My War, by Fleabaggs

Posted by  $  straightlinelogic 8 months ago to History
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This is the most important story SLL will post this month, or maybe ever. It’s an honor to post it. Read it beginning to end and study the pictures. This is the story Americans don’t want to hear, and these are pictures from which they avert their eyes  From Fleabaggs, a Vietnam War veteran:

I have started to write this a hundred times in 49 years. I would like to have used Our War but don’t want to presume to speak for all us Nam Vets still alive who were really there for a year or more. Nor can I speak for all the families of Nam Vets and all the millions of Vietnamese whose major crime was living in Vietnam at the time.
SOURCE URL: https://straightlinelogic.com/2017/05/18/my-war-by-fleabaggs/


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  • Posted by DrZarkov99 8 months ago
    The grotesque mistakes that led to the Vietnam conflict, and the incredible incompetence in the conduct of the war are unknown by most Americans. Ho Chi Minh's partisans worked with American Office of Special Services (OSS) against the Japanese in exchange for the U.S. supporting their bid for independence. Unfortunately, FDR had committed our support for the French and Dutch recovering their colonies after the end of WW II, and Vietnam came under French control.

    After the French defeat at Dien Bien Phu, we said we would help Vietnam recover, but when the UN supported vote favored the Communists, we refused to accept the outcome for a unified Vietnam. Things went down the tubes after that, as so well documented in "Dereliction of Duty" by McMasters.

    If we don't stop stumbling into the world policeman role, with the indefinite non-victorious outcomes required, we may lose the republic. Rome extended its reach beyond its ability to control, and their empire collapsed as a result.
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  • Posted by NealS 8 months ago
    Wow, I got chills and found out that particular stare came back after finishing the article. It makes me feel lucky, if that's the word for it.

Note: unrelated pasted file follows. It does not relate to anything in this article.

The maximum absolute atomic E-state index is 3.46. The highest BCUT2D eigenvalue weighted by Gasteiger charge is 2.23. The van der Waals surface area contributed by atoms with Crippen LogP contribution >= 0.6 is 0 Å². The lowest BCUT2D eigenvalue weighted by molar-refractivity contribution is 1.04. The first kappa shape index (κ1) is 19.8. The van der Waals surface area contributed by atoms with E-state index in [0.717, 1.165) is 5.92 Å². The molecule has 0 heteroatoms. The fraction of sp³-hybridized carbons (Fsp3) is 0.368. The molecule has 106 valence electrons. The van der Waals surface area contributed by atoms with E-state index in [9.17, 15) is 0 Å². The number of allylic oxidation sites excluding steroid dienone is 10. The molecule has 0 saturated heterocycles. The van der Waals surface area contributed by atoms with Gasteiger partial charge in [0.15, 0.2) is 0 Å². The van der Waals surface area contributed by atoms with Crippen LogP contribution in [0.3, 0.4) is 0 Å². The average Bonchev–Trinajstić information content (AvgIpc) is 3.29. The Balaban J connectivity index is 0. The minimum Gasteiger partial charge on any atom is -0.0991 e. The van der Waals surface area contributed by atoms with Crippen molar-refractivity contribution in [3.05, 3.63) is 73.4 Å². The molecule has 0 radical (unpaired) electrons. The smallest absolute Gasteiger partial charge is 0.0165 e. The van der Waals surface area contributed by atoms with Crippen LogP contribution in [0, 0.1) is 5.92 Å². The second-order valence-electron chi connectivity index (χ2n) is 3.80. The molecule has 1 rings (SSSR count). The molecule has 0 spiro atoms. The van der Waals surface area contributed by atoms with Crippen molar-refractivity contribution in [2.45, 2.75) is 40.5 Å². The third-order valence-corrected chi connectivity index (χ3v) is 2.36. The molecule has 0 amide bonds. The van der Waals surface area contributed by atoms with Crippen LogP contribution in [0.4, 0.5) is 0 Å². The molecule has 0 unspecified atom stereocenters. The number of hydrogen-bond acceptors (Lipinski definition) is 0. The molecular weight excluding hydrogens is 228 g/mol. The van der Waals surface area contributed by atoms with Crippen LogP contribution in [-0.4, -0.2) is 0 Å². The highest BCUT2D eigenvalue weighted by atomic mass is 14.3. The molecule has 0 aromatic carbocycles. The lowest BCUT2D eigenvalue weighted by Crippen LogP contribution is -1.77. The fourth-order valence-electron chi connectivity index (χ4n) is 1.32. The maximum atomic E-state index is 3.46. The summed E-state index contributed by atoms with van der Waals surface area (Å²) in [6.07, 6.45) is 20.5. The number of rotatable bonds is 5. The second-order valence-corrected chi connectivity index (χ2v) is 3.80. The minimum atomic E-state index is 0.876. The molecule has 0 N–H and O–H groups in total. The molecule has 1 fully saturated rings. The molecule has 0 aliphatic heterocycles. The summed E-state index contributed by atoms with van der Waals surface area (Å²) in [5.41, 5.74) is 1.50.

I was 26 years of age when I arrived over there, straight as hell, smart, knew everything, one year out of OCS, and lucked out getting assigned as XO of a self-propelled heavy artillery battery up in I Corps, 68-69. Artillerymen typically didn't experience anywhere near the same thing that infantry gets into, unless of course they are a forward observer. We shot for Hamburger Hill (Hill 937) in the Ashau Valley and the enemy had a special hatred for 8" artillery units. We did lose 43 of our comrades from attacks, attacks on the road, and incoming, especially incoming mortars and rockets that found a good secondary explosive target like one of our ammo bunkers. It took me until just a few years ago to finally realize the impact that personally had on me. Maybe I was too busy prior to even think about it. Prior to this recent experience the only time those weird feelings hit were when military jets or choppers fly over. Huey's still have a very special way bringing back remembrances, chills, goosebumps, sometimes tears. I've had over the last forty years (darn, almost 50 now), lots of those yellow legal pads with scribbled handwritten notes, mostly just one liners, about specific incidences and things where something reminded me of something that happened during my tour. I just had to write it down. And over the years I have managed to tear up, throw away, burn, and just plain lose all of them. I've always wanted to write about it, but never felt strong enough that anyone else would even care or bother to read it, except possibly some of those that were actually there. Now I sometimes feel the need to write to expose it, I'm finding I have perhaps blocked out or just forgotten too much. I remember certain things that most people just would not believe, but not enough anymore to be able to actually write about it. Sometimes I think now that the last decade of “political war” has more influenced my opinions about anything, and everything.